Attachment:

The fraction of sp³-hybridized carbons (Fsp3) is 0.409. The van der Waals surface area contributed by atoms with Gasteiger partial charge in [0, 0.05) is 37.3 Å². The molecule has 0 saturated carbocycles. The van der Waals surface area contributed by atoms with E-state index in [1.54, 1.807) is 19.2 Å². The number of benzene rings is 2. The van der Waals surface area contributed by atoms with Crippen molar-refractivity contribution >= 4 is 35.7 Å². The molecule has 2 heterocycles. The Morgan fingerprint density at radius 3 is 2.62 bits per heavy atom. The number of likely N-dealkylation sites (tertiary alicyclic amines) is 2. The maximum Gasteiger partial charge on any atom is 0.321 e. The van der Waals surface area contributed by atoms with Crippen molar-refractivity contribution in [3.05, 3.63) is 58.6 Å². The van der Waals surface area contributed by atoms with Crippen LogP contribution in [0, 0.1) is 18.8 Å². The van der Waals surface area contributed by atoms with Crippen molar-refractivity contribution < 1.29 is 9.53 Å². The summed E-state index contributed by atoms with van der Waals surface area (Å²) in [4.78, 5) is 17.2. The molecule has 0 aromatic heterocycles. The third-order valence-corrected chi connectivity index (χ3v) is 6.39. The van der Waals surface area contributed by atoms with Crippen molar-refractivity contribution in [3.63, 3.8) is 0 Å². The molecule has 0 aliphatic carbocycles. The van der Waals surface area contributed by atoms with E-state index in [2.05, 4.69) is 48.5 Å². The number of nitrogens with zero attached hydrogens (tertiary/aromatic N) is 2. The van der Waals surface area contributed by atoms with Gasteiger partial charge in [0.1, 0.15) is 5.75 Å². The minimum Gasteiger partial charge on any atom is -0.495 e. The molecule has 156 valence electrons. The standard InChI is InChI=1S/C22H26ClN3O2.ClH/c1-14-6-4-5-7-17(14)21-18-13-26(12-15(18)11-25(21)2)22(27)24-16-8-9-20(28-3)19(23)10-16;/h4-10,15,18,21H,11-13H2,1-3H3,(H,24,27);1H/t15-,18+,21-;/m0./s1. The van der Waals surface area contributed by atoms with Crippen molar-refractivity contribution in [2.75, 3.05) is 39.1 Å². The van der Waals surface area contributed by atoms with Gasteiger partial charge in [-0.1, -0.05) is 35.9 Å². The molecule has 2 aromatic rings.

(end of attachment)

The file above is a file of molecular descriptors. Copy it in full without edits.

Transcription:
The fraction of sp³-hybridized carbons (Fsp3) is 0.409. The van der Waals surface area contributed by atoms with Gasteiger partial charge in [0, 0.05) is 37.3 Å². The molecule has 0 saturated carbocycles. The van der Waals surface area contributed by atoms with E-state index in [1.54, 1.807) is 19.2 Å². The number of benzene rings is 2. The van der Waals surface area contributed by atoms with Crippen molar-refractivity contribution >= 4 is 35.7 Å². The molecule has 2 heterocycles. The Morgan fingerprint density at radius 3 is 2.62 bits per heavy atom. The number of likely N-dealkylation sites (tertiary alicyclic amines) is 2. The maximum Gasteiger partial charge on any atom is 0.321 e. The van der Waals surface area contributed by atoms with Crippen molar-refractivity contribution in [3.05, 3.63) is 58.6 Å². The van der Waals surface area contributed by atoms with Crippen LogP contribution in [0, 0.1) is 18.8 Å². The van der Waals surface area contributed by atoms with Crippen molar-refractivity contribution < 1.29 is 9.53 Å². The summed E-state index contributed by atoms with van der Waals surface area (Å²) in [4.78, 5) is 17.2. The molecule has 0 aromatic heterocycles. The third-order valence-corrected chi connectivity index (χ3v) is 6.39. The van der Waals surface area contributed by atoms with Crippen molar-refractivity contribution in [3.63, 3.8) is 0 Å². The molecule has 0 aliphatic carbocycles. The van der Waals surface area contributed by atoms with E-state index in [2.05, 4.69) is 48.5 Å². The number of nitrogens with zero attached hydrogens (tertiary/aromatic N) is 2. The van der Waals surface area contributed by atoms with Gasteiger partial charge in [0.1, 0.15) is 5.75 Å². The minimum Gasteiger partial charge on any atom is -0.495 e. The molecule has 156 valence electrons. The standard InChI is InChI=1S/C22H26ClN3O2.ClH/c1-14-6-4-5-7-17(14)21-18-13-26(12-15(18)11-25(21)2)22(27)24-16-8-9-20(28-3)19(23)10-16;/h4-10,15,18,21H,11-13H2,1-3H3,(H,24,27);1H/t15-,18+,21-;/m0./s1. The van der Waals surface area contributed by atoms with Crippen molar-refractivity contribution in [2.75, 3.05) is 39.1 Å². The van der Waals surface area contributed by atoms with Gasteiger partial charge in [-0.1, -0.05) is 35.9 Å². The molecule has 2 aromatic rings.